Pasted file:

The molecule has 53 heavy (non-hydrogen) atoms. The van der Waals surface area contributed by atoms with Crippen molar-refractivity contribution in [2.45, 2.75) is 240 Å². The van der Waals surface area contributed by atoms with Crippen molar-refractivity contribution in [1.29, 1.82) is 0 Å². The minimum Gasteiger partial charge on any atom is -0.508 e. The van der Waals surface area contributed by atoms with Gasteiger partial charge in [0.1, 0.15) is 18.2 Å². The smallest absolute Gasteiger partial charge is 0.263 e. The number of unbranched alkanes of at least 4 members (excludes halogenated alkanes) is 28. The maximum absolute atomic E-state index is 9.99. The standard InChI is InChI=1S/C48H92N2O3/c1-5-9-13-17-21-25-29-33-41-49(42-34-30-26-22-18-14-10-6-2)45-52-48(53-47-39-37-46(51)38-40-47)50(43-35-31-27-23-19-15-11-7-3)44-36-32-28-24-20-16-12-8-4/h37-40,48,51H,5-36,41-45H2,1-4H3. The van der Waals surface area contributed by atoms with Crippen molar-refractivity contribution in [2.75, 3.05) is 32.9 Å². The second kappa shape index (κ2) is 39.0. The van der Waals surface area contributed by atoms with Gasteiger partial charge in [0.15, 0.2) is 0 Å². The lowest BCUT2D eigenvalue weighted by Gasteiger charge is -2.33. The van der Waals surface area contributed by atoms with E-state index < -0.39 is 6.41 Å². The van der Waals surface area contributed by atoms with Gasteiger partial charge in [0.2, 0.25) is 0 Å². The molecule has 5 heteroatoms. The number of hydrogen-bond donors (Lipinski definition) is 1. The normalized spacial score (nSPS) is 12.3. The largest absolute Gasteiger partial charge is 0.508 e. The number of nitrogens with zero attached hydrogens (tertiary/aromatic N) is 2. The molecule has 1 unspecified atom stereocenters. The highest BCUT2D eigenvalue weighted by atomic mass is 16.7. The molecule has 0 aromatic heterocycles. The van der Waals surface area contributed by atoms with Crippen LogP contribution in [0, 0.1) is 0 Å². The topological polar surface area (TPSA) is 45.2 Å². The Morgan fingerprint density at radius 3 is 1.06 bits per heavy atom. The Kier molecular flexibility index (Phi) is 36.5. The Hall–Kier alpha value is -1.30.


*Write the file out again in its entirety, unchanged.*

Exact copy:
The molecule has 53 heavy (non-hydrogen) atoms. The van der Waals surface area contributed by atoms with Crippen molar-refractivity contribution in [2.45, 2.75) is 240 Å². The van der Waals surface area contributed by atoms with Crippen molar-refractivity contribution in [1.29, 1.82) is 0 Å². The minimum Gasteiger partial charge on any atom is -0.508 e. The van der Waals surface area contributed by atoms with Gasteiger partial charge in [0.1, 0.15) is 18.2 Å². The smallest absolute Gasteiger partial charge is 0.263 e. The number of unbranched alkanes of at least 4 members (excludes halogenated alkanes) is 28. The maximum absolute atomic E-state index is 9.99. The standard InChI is InChI=1S/C48H92N2O3/c1-5-9-13-17-21-25-29-33-41-49(42-34-30-26-22-18-14-10-6-2)45-52-48(53-47-39-37-46(51)38-40-47)50(43-35-31-27-23-19-15-11-7-3)44-36-32-28-24-20-16-12-8-4/h37-40,48,51H,5-36,41-45H2,1-4H3. The van der Waals surface area contributed by atoms with Crippen molar-refractivity contribution in [2.75, 3.05) is 32.9 Å². The second kappa shape index (κ2) is 39.0. The van der Waals surface area contributed by atoms with Gasteiger partial charge in [0.15, 0.2) is 0 Å². The lowest BCUT2D eigenvalue weighted by Gasteiger charge is -2.33. The van der Waals surface area contributed by atoms with E-state index < -0.39 is 6.41 Å². The van der Waals surface area contributed by atoms with Gasteiger partial charge in [0.2, 0.25) is 0 Å². The molecule has 5 heteroatoms. The number of hydrogen-bond donors (Lipinski definition) is 1. The normalized spacial score (nSPS) is 12.3. The largest absolute Gasteiger partial charge is 0.508 e. The number of nitrogens with zero attached hydrogens (tertiary/aromatic N) is 2. The molecule has 1 unspecified atom stereocenters. The highest BCUT2D eigenvalue weighted by atomic mass is 16.7. The molecule has 0 aromatic heterocycles. The van der Waals surface area contributed by atoms with Crippen LogP contribution in [0, 0.1) is 0 Å². The topological polar surface area (TPSA) is 45.2 Å². The Morgan fingerprint density at radius 3 is 1.06 bits per heavy atom. The Kier molecular flexibility index (Phi) is 36.5. The Hall–Kier alpha value is -1.30.